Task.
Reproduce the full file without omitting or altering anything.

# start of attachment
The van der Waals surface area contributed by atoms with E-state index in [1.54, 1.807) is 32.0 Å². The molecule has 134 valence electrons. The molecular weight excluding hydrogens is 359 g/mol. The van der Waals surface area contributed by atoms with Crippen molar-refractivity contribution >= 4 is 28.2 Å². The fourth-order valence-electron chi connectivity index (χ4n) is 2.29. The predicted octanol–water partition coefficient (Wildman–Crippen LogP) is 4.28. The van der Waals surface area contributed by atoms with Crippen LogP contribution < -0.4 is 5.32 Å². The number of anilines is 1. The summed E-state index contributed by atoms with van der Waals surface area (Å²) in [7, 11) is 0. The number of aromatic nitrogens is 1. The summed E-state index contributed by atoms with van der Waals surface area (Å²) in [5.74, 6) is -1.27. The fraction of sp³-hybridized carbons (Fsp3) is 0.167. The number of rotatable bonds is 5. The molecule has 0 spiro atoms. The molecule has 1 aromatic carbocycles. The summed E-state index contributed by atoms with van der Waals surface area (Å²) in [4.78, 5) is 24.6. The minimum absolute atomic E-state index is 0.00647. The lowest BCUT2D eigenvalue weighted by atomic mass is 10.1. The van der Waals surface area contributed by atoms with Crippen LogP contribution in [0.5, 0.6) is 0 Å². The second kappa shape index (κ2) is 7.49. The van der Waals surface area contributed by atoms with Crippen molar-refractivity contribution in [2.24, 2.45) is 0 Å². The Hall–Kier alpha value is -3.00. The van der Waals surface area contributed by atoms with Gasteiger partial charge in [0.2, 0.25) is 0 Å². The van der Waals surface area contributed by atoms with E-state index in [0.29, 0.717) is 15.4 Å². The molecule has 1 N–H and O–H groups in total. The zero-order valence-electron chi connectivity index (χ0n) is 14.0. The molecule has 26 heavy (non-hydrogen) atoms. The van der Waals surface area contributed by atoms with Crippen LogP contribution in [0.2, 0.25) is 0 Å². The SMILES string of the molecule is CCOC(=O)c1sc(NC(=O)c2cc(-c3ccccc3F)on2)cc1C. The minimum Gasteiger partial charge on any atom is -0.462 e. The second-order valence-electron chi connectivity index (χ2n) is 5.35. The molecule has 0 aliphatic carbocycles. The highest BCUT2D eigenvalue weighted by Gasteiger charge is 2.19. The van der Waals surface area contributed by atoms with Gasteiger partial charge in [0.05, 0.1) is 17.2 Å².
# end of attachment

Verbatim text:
The van der Waals surface area contributed by atoms with E-state index in [1.54, 1.807) is 32.0 Å². The molecule has 134 valence electrons. The molecular weight excluding hydrogens is 359 g/mol. The van der Waals surface area contributed by atoms with Crippen molar-refractivity contribution >= 4 is 28.2 Å². The fourth-order valence-electron chi connectivity index (χ4n) is 2.29. The predicted octanol–water partition coefficient (Wildman–Crippen LogP) is 4.28. The van der Waals surface area contributed by atoms with Crippen LogP contribution < -0.4 is 5.32 Å². The number of anilines is 1. The summed E-state index contributed by atoms with van der Waals surface area (Å²) in [7, 11) is 0. The number of aromatic nitrogens is 1. The summed E-state index contributed by atoms with van der Waals surface area (Å²) in [5.74, 6) is -1.27. The fraction of sp³-hybridized carbons (Fsp3) is 0.167. The number of rotatable bonds is 5. The molecule has 0 spiro atoms. The molecule has 1 aromatic carbocycles. The summed E-state index contributed by atoms with van der Waals surface area (Å²) in [4.78, 5) is 24.6. The minimum absolute atomic E-state index is 0.00647. The lowest BCUT2D eigenvalue weighted by atomic mass is 10.1. The van der Waals surface area contributed by atoms with Crippen LogP contribution in [0.5, 0.6) is 0 Å². The second kappa shape index (κ2) is 7.49. The van der Waals surface area contributed by atoms with Crippen molar-refractivity contribution in [2.24, 2.45) is 0 Å². The Hall–Kier alpha value is -3.00. The van der Waals surface area contributed by atoms with Gasteiger partial charge in [0.2, 0.25) is 0 Å². The van der Waals surface area contributed by atoms with E-state index in [0.29, 0.717) is 15.4 Å². The molecule has 1 N–H and O–H groups in total. The zero-order valence-electron chi connectivity index (χ0n) is 14.0. The molecule has 26 heavy (non-hydrogen) atoms. The van der Waals surface area contributed by atoms with Crippen LogP contribution in [0.2, 0.25) is 0 Å². The SMILES string of the molecule is CCOC(=O)c1sc(NC(=O)c2cc(-c3ccccc3F)on2)cc1C. The minimum Gasteiger partial charge on any atom is -0.462 e. The second-order valence-electron chi connectivity index (χ2n) is 5.35. The molecule has 0 aliphatic carbocycles. The highest BCUT2D eigenvalue weighted by Gasteiger charge is 2.19. The van der Waals surface area contributed by atoms with Gasteiger partial charge in [0.05, 0.1) is 17.2 Å².